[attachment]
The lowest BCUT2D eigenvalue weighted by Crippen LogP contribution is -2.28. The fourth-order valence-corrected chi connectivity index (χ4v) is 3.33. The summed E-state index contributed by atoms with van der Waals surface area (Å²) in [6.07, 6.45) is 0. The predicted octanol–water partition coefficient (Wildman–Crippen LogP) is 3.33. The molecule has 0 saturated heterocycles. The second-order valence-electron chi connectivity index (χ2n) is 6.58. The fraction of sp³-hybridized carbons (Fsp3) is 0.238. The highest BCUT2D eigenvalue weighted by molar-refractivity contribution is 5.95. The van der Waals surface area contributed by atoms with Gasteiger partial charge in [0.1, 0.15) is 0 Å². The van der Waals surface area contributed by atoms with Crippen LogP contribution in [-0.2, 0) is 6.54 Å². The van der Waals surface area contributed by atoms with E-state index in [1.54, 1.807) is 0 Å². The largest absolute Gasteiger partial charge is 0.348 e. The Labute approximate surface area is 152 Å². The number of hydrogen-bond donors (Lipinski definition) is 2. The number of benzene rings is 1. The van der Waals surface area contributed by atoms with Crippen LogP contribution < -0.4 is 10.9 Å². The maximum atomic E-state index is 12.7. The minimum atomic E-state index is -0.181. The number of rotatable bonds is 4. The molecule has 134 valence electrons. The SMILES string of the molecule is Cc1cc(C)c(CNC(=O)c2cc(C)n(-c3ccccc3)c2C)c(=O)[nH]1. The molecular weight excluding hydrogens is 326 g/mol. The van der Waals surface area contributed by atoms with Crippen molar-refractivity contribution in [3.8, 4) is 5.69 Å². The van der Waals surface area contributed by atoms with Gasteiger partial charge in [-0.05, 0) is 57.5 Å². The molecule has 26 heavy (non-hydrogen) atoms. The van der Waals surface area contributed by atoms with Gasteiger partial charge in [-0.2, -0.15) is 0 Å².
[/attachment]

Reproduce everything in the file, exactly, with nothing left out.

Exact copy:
The lowest BCUT2D eigenvalue weighted by Crippen LogP contribution is -2.28. The fourth-order valence-corrected chi connectivity index (χ4v) is 3.33. The summed E-state index contributed by atoms with van der Waals surface area (Å²) in [6.07, 6.45) is 0. The predicted octanol–water partition coefficient (Wildman–Crippen LogP) is 3.33. The molecule has 0 saturated heterocycles. The second-order valence-electron chi connectivity index (χ2n) is 6.58. The fraction of sp³-hybridized carbons (Fsp3) is 0.238. The highest BCUT2D eigenvalue weighted by molar-refractivity contribution is 5.95. The van der Waals surface area contributed by atoms with Gasteiger partial charge in [0.1, 0.15) is 0 Å². The van der Waals surface area contributed by atoms with Crippen LogP contribution in [-0.2, 0) is 6.54 Å². The van der Waals surface area contributed by atoms with E-state index in [1.54, 1.807) is 0 Å². The largest absolute Gasteiger partial charge is 0.348 e. The Labute approximate surface area is 152 Å². The number of hydrogen-bond donors (Lipinski definition) is 2. The number of benzene rings is 1. The van der Waals surface area contributed by atoms with Crippen LogP contribution < -0.4 is 10.9 Å². The maximum atomic E-state index is 12.7. The minimum atomic E-state index is -0.181. The number of rotatable bonds is 4. The molecule has 134 valence electrons. The SMILES string of the molecule is Cc1cc(C)c(CNC(=O)c2cc(C)n(-c3ccccc3)c2C)c(=O)[nH]1. The molecular weight excluding hydrogens is 326 g/mol. The van der Waals surface area contributed by atoms with Crippen molar-refractivity contribution in [3.8, 4) is 5.69 Å². The van der Waals surface area contributed by atoms with Gasteiger partial charge in [-0.05, 0) is 57.5 Å². The molecule has 26 heavy (non-hydrogen) atoms. The van der Waals surface area contributed by atoms with Gasteiger partial charge in [-0.2, -0.15) is 0 Å².